Section: News

Philander’s Ball meets with mixed reviews

By Madeleine Thompson

A tradition that began in 1996 but was discontinued in 2011, Philander’s Phling was reincarnated last Saturday in a new event, Philander’s Ball. Organized by the Senior Class Committee, the Ball featured snacks on the basketball court of the Kenyon Athletic Center (KAC), dancing in Tomsich arena and the student band Motown.

Casey Griffin ’14, Lucy Phillips ’14 and Emma Strickler ’14 were the main organizers of the event, supported by Associate Dean of Students Tacci Smith. “I think it went well,” Phillips wrote in an email. “We’ve received a lot of positive feedback from students. And Campus Safety told us that the night went really smoothly on their end, so that’s great.”

Smith, on the other hand, pointed out some things that could’ve gone better. When the Phebruary Phunds committee met to decide which proposals would receive funding, they chose the Feb. 15 date because “there was nothing going on in the KAC.”

Somewhere between the decision and the event, however, the tennis team scheduled a match that started in the late afternoon and continued into the evening, which required the lights to be left on in the courts next to the arena. “The lights were not supposed to be on,” Smith said, adding that it threw off the ambiance.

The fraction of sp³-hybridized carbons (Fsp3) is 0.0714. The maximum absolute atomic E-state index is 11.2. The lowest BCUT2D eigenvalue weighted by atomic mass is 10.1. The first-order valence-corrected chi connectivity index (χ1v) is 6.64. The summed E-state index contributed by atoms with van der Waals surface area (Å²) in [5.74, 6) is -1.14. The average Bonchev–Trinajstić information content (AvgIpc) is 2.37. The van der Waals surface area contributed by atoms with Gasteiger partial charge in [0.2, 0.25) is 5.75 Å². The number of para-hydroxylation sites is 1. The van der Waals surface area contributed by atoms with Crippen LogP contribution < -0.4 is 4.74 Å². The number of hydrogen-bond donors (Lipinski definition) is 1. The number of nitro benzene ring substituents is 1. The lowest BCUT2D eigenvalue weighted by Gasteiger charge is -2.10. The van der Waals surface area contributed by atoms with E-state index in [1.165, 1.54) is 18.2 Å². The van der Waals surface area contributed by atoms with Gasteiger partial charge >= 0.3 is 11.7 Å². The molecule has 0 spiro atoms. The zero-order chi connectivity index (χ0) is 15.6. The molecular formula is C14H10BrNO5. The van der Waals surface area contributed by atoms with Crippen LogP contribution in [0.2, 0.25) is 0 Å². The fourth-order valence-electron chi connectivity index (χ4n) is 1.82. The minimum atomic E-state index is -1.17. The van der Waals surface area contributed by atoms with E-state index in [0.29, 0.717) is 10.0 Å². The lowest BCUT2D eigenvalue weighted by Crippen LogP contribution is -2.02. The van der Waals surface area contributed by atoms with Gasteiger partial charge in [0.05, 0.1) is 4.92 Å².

“Apparently, [Kenyon] had already won the overall match. … So in some ways, they could’ve not played the last matches. It’s problematic because [that affected] this event, and [it was] frustrating.” Smith also lamented the fact that there wasn’t much socializing between students and the faculty and staff who attended.

However, she was happy that most student volunteers showed up for their assigned shifts and that the Ball helped break up the monotony of winter.

“I think it was a good first chance at it,” Smith said. “I think if any group goes to take it on for next year … it takes thinking through these issues.”

Students who attended the Ball gave mixed reviews: Luke Kresslein ’15 thought it was “good until it started sucking because the live band stopped playing,” but Freeland Ellis ’17 thought it was “really great.”

“I liked the music,” Ellis said. “I liked the set up. I liked the candy. I ate a lot of candy. And I liked that you could talk to people and dance.”

The final cost for the event has not yet been calculated, but Smith thinks they stuck fairly close to their $3,600 budget, which covered everything from coat racks to maintenance staff. Reflecting on the event planning, Phillips would “realize that it takes a lot of time and effort” earlier in the process. Overall, though, she would suggest bringing it back next year, however, there are no current plans to do so.

Phoebe Carter contributed reporting.


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